Shaping the Future of Personalized Medicine with TEDMED

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I had the opportunity recently to participate in a TEDMED Great Challenges panel discussion entitled, “Shaping the Future of Personalized Medicine.” My fellow panelists and Challenge Teammates included representatives from 23andMe, Foundation Medicine, Illumina, and InformedDNA.

As we discussed the challenges, opportunities and benefits of personalized medicine, three themes emerged.

First, personalized medicine, at its root, is about empowering patients to participate in their own healthcare. Trends in popular culture are meshing with advances in technology to allow consumers access to their health information and the ability to make informed decisions, and our culture is changing in that many now demand to be an involved party in their healthcare.

Amber Trivedi of InformedDNA noted that the power of personalized medicine lies not only in treatment, but prevention. As a genetic counselor, the most common questions asked by her patients are:  “What does my genetic information mean to me, and what will it mean to my children?” The best scenario for personalized medicine in action will come when patients are able to see not only the implications of their genetic dispositions, but also are motivated and empowered to use that information in preventative care.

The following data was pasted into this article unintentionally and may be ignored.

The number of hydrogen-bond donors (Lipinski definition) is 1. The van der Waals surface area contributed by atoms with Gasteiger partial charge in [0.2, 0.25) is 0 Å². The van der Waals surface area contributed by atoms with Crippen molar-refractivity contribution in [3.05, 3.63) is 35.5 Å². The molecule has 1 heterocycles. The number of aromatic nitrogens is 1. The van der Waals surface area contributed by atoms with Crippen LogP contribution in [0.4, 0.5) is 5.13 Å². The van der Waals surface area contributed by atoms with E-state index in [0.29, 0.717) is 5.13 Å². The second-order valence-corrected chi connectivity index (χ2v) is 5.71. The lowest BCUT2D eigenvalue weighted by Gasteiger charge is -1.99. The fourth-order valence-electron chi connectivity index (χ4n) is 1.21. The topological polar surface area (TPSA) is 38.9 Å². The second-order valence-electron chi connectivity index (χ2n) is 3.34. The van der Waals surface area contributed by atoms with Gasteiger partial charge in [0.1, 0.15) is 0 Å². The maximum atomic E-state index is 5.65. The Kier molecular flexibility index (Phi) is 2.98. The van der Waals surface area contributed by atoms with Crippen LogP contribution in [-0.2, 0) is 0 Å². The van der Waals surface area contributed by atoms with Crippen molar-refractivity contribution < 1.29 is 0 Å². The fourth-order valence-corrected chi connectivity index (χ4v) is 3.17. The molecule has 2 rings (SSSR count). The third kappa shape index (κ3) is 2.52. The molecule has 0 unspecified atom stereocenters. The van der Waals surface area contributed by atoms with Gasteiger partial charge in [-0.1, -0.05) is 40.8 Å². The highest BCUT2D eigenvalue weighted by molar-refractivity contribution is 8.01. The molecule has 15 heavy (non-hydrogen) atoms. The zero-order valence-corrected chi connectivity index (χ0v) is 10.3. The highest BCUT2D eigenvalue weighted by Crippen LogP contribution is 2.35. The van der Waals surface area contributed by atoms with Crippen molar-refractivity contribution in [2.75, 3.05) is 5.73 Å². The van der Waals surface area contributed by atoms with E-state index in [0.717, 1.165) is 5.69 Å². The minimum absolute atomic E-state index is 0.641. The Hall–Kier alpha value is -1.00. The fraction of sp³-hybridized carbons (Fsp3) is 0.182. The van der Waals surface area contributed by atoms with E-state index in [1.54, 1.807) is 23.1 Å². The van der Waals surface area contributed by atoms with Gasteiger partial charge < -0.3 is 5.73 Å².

Second, as Michael Pellini, the CEO of Foundation Medicine said, data has to be “accurate and actionable” to have value. However, we cannot discount the potential future benefits of the data discoveries that are underway today. We must find a balance between supporting ongoing data discovery and analysis, while also pushing for data that are actionable now.

Third, traditional healthcare models need to continue to shift to aid in the advancement of personalized medicine. Research cannot continue to solely focus on large population studies; payers need to develop innovative approaches to improve reimbursement policies; and healthcare professionals need training and resources to enable the adoption of personalized medicine in the clinical world.

Finally, when asked what we found to be the most invigorating about personalized medicine, my fellow panelists were quick to share the advances they see on the horizon, including an explosion in targeted therapies aided by new technologies; the shift of cancer to a chronic disease; revolutionizing the treatment of infectious disease through the application of lessons learned from personalized medicine advances in cancer; and deeper data mining enabled by technology currently used in other fields.

Regardless of our individual areas of focus within the world of personalized medicine, this Challenge Team is energized and optimistic about the future of medicine.

Follow the Great Challenges conversation, and submit your questions or comments on Twitter using #GreatChallenges, or at TEDMED.

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